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Mediated Memories Memory, Remembrance and Memorial.

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Presentation on theme: "Mediated Memories Memory, Remembrance and Memorial."— Presentation transcript:

1 Mediated Memories Memory, Remembrance and Memorial

2 The history of recording memories

3 Joseph Wright The Corinthian Maid, 1782-1784 Paul Mellon Collection Pliny The Elder

4 The Gutenberg press with its wooden and later metal movable type printing brought down the price of printed materials and made such materials available for the masses. It remained the standard until the 20th century. During the centuries, many newer printing technologies were developed based on Gutenberg's printing machine e.g. offset printing. * cited 15.8.06

5 We owe the name "Photography" to Sir John Herschel, who first used the term in 1839, the year the photographic process became public. (*1) The word is derived from the Greek words for light and writing. The first successful picture was produced in June/July 1827 by Niépce, using material that hardened on exposure to light. This picture required an exposure of eight hours.* * cited 15.8.06 Photography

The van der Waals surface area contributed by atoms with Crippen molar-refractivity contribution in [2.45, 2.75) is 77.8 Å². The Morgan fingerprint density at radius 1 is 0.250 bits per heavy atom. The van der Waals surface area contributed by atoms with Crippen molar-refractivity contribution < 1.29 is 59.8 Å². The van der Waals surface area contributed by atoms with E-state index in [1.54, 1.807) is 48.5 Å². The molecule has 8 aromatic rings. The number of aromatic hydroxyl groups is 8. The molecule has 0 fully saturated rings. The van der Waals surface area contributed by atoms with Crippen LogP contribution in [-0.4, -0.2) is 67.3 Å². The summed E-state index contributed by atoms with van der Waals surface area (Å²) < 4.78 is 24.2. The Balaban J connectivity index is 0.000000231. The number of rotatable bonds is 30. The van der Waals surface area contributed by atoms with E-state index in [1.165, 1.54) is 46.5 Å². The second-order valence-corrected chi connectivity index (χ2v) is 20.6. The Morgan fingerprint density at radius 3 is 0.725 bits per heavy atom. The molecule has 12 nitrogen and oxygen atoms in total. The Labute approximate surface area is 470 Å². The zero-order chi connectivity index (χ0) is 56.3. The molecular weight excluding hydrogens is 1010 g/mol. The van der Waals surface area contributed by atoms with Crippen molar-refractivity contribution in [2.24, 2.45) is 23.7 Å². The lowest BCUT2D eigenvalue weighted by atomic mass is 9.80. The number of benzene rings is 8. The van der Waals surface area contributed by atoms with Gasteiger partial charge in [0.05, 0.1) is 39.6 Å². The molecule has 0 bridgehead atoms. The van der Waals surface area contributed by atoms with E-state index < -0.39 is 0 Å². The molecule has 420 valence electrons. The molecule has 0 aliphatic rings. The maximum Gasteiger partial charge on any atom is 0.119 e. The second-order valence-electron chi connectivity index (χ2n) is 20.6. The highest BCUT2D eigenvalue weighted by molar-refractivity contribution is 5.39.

6 The first recording devices were scientific instruments used to capture and study sound waves. These devices were capable of recording voices and other sounds long before the phonograph. The most famous of these was Leon Scott's 1857 Phonoautograph.* * cited 15.8.06 Sound Recording

7 Memories in a shoebox

8 The photograph is not only a visual document or record of an event, it may also be viewed as a memory site. Memories committed to photographs were often stored in photo albums or a shoebox for private viewing. How does the contemporary practice of photo-sharing challenge/alter our relationship with these objects of memory?